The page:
ENVS 220-FALL 2017: ENVIRONMENTAL ANALYSIS
Drawing upon interdisciplinary frameworks to analyse data and conduct research for wholistic and contextual understanding, across and within disciplines.
ENVS 220 is a course where we learn to ask and answer academic research questions, so to conduct a thorough interdisciplinary investigation in any given context. It does so by equiping students with the necessary skillset in order to collect data and conduct research using a broad range of quantitative and qualitative methods in a wide range of situated contexts. These methods are often utilised by various disciplines in the humanities, social sciences and sciences. In this course we will primarily focus on the following:
- How key actors and processes interrelate.
- Their multiple spatial, temporal, and conceptual scales.
- Their descriptive, explanatory, evaluative, and instrumental dimensions.
- How to collect, analyze, and communicate results of data.
These skills and knowledge frameworks will be gained mainly through lab work in teams which will culminate into a situated project. Other important components include our reflection posts which illustrate one’s musings related to lab or thoughts throughout the course. And lastly, the concentration, which serves as the definition of our passions and is one of the major steps in moving forward and declaring the ENVS Major.
*Press headers and highlighted text to take you to the pages and or posts.*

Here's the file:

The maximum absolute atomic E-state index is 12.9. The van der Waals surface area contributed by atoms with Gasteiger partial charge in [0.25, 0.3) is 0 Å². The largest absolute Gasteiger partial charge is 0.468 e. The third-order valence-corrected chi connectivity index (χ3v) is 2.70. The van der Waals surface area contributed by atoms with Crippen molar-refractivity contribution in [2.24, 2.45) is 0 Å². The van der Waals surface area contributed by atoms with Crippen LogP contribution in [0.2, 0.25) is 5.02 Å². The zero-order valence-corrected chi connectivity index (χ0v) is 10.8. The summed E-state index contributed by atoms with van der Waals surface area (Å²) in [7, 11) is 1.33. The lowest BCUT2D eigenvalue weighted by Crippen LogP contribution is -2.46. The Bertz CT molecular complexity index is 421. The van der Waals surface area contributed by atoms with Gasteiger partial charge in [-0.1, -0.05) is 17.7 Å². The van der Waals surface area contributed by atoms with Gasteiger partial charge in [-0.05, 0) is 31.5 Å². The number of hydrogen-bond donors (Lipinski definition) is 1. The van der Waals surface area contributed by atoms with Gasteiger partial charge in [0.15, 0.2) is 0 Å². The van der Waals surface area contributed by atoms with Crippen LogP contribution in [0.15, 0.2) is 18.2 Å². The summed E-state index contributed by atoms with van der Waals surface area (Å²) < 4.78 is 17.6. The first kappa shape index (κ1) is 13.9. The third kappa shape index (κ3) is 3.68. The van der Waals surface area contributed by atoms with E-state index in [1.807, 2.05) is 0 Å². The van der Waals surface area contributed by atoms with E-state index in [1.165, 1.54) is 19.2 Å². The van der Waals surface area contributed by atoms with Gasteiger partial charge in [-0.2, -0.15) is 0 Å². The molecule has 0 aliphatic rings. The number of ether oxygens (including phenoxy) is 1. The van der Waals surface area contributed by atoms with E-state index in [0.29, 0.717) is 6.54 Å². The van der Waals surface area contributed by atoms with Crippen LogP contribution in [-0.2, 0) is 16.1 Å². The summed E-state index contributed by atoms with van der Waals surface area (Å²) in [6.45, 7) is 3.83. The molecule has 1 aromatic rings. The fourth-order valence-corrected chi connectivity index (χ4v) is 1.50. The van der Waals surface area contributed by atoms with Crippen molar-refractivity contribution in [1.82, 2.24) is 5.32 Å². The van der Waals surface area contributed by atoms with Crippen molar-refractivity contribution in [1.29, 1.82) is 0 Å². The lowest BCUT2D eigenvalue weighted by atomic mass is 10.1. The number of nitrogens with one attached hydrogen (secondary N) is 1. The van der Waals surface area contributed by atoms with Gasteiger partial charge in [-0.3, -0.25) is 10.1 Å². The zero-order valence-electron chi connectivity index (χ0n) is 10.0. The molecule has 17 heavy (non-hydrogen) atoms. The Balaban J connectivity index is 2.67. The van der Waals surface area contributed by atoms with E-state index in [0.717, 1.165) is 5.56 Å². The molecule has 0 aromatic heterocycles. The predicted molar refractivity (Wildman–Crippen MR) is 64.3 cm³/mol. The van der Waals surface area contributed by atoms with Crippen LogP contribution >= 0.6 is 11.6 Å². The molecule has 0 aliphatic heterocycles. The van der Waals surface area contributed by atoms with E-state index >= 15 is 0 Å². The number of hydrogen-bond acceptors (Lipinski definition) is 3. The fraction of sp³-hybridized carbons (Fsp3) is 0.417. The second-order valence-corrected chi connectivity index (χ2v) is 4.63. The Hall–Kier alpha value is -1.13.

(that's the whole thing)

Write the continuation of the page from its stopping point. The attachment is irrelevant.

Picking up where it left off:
The lab write-ups presented, illustrate the tools gained from each session. Through the course we have been exposed to and learnt new skills that can be used in order to conduct and analyse both quantitative and qualitative research. To do this we grounded ourselves in being able to collect scholarly articles from various journals and books using Zotero, which also serves a bibliographic collector and organiser. This is essential as it enables us to collect and organise our scholarly articles to ensure accuracy and credit to the authors whose works have influenced our works. Next we were introduced to ANT Cmap Tools, creating concept and mind maps is an easy way to organise one’s thoughts and ideas, as well as communicate them with readers who may be more visually inclined in understanding ideas. Making ANTMaps has been useful in allowing us to explore contexts and identify the key actors and processes, so to form a wholistic picture. We continued to add more tools to our kit, through a more quantitative approach where we were introduced to using GoogleSheets and its function in order to analyse statistics. These skills all came together in our Inferential Statistics lab assignment and gave us a clear understanding and instilled an appreciation for the role of quantitative analysis in adding content and producing understanding. Thereafter, we were introduced to GIS, Geographic Information Systems, and digital mapping, something that I have always been interested in since taking Geography through primary and high school. Using ArcGIS, we learned the basics of using files for layers in the program, and identifying our chosen variables which would later be displayed on the map. This all came together in this post, where we explored the topic of environmental justice in Portland, mapping the intersections of air pollution, race and income levels. One of the interesting things about this, was the fact that air pollution was primarily caused by wood stoves in houses, as opposed to pollution caused by the increased number of cars on the road. Lastly, we learned how to conduct a qualitative analysis using the handy, VoyantTools, which condenses text into a cirrus cloud illustrating the most frequently used words . This helps researchers infer meaning without reading the entire text. The results of these can be seen in this post, drawing from this years Environmental Studies Symposium and the current conversation in the USA of communication across difference. In order to come to the end product, we crafted surveys or interview and sent them out to people and noted their responses. In analysing our data, we made sure to note on our respondents tone and other markers that would’ve factored into their responses so to give a more wholistic and objective picture analysis. The skills I have acquired through this course have enabled me to be more confident in conducting research using a variety of sources and have also given me a deeper understanding of quantitative and qualitative research methods, as well as introduced me to GIS and VoyantTools. This will be useful when carrying out future research in being able to identify what methods would be most appropriate and useful in displaying my results and in aiding conceptual investigations and communicating them to an audience.